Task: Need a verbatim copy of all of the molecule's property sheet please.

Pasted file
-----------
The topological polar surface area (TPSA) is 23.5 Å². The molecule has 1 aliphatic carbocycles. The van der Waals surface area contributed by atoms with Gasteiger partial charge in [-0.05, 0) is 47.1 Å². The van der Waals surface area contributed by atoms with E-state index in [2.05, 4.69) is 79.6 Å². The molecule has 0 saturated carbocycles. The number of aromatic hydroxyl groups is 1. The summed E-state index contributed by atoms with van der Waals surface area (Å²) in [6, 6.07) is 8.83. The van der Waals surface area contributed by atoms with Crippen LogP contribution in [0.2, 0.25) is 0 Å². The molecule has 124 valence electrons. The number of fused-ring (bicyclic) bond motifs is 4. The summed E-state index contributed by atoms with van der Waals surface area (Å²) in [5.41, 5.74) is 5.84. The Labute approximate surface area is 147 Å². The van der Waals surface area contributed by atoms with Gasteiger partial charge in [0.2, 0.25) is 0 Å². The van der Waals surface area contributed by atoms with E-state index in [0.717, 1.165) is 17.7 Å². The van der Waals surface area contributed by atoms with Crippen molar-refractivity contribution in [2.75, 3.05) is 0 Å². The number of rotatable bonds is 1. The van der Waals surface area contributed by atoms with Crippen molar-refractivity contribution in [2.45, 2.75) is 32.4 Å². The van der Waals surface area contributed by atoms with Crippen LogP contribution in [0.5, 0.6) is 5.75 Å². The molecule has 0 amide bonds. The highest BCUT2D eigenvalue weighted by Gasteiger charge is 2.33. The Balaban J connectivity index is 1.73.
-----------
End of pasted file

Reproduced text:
The topological polar surface area (TPSA) is 23.5 Å². The molecule has 1 aliphatic carbocycles. The van der Waals surface area contributed by atoms with Gasteiger partial charge in [-0.05, 0) is 47.1 Å². The van der Waals surface area contributed by atoms with E-state index in [2.05, 4.69) is 79.6 Å². The molecule has 0 saturated carbocycles. The number of aromatic hydroxyl groups is 1. The summed E-state index contributed by atoms with van der Waals surface area (Å²) in [6, 6.07) is 8.83. The van der Waals surface area contributed by atoms with Crippen LogP contribution in [0.2, 0.25) is 0 Å². The molecule has 124 valence electrons. The number of fused-ring (bicyclic) bond motifs is 4. The summed E-state index contributed by atoms with van der Waals surface area (Å²) in [5.41, 5.74) is 5.84. The Labute approximate surface area is 147 Å². The van der Waals surface area contributed by atoms with Gasteiger partial charge in [0.2, 0.25) is 0 Å². The van der Waals surface area contributed by atoms with E-state index in [0.717, 1.165) is 17.7 Å². The van der Waals surface area contributed by atoms with Crippen molar-refractivity contribution in [2.75, 3.05) is 0 Å². The number of rotatable bonds is 1. The van der Waals surface area contributed by atoms with Crippen molar-refractivity contribution in [2.45, 2.75) is 32.4 Å². The van der Waals surface area contributed by atoms with Crippen LogP contribution in [0.5, 0.6) is 5.75 Å². The molecule has 0 amide bonds. The highest BCUT2D eigenvalue weighted by Gasteiger charge is 2.33. The Balaban J connectivity index is 1.73.